You have over $80 billion in drugs that are going to go generic. Say $80 billion settles to $10 billion eventually. That’s $70 billion savings. But during that period going from 80 to 10 there’s going to be a lot of money made by the various channel intermediaries, and they all want a piece of that pie.
Stay tuned for a dramatic photo finish!


  1. Hi Adam – Nice column.  What isn’t clear to me is the role Teva is laying for Ranbaxy.  Is Ranbaxy using Teva to manufacture atorvastatin at a Teva-owned NJ plant, since Ranbaxy still can’t export to the US from its Indian plants?  Is that why there was no announcement from the FDA yesterday on reaching a settlement with Ranbaxy re Indian manufacturing problems?  I presume Teva had filed an ANDA some time ago, and that the FDA had given it preliminary (but not final) approval, so in essence Ranbaxy is buying from Teva but using its Paragraph IV privilege to market with 180 day exclusivity?  Is that right?  If this is right, and Ranbaxy has to pay Teva, increasing Ranbaxy’s costs, it makes it easier for Pfizer to undercut Ranbaxy’s price?

    Is Plavix the next big one?  Zyprexa didn’t get much news.

  2. According to Larry Marsh at Barclays:

    "The details of the Teva relationship, while not specifically disclosed, may be for sales promotion, capacity addition, or bulk sales, among other things.  Despite prior speculation that was some form of an ANDA swap, this does not appear to be the case. The drug will be manufactured by Ohm Laboratories (a unit of Ranbaxy) in New Jersey."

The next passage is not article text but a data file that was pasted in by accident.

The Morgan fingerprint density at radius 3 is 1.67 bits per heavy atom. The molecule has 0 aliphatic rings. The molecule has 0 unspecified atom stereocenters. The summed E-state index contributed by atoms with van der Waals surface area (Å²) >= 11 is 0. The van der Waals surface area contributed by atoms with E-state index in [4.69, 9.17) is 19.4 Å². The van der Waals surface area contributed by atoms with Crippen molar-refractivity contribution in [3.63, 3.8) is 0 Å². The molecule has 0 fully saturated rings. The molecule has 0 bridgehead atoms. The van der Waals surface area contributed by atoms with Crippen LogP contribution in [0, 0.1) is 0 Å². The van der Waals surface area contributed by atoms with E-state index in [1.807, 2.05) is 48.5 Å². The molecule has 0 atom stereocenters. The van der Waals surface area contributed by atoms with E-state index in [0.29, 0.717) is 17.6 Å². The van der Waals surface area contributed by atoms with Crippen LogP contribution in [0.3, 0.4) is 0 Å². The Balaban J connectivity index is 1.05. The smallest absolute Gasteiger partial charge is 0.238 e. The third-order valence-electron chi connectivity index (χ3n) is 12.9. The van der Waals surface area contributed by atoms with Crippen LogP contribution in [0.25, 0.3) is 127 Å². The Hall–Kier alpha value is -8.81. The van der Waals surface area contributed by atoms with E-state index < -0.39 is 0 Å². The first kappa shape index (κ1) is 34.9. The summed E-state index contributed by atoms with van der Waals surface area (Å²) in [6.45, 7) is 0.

I expect wholesale prices to drop as Ranbaxy/Teva try to get share after the big players already have committed purchase volume for the launch. 

  3. This WSJ story provides more detail:

    Ranbaxy to Share Part of Lipitor Profits With Teva

    From the article: 

    "Ranbaxy Laboratories Ltd. Thursday surprised investors when it said it would share with Teva Pharmaceutical Industries Ltd. profits from six months of exclusive sales of a copy of Pfizer Inc.'s blood cholesterol-lowering Lipitor in the U.S."

    "Teva is one of the generic competitors that will enter the market in June 2012 when Ranbaxy's sales exclusivity expires."

  4. PUTT-Dave MarleyDecember 01, 2011

    OOPS! While copying the text from my Word doc, I missed a very important last paragraph:

    In the chain pharmacy world, Adam may be correct. A few
    dollars difference in filling the generic for a conglomerate of 6000 stores
    probably does equal big bucks. For most independents, it might equal about $500
    for all generic Lipitor filled in the first 180 days instead of the brand. That
    is NOT a healthy dose of economic self interest.

  5. PUTT-Dave MarleyDecember 02, 2011

    Adam’s perception of PUTT’s interest in the Lipitor game needs some clarification. First we are not a “lobbying group”, and have no PAC.  We specifically make no direct attempt to influence legislation. He is correct when he states we have “self appointed” ourselves as advocates for the self insured employers, because no other part of the drug channel has stepped up to do so.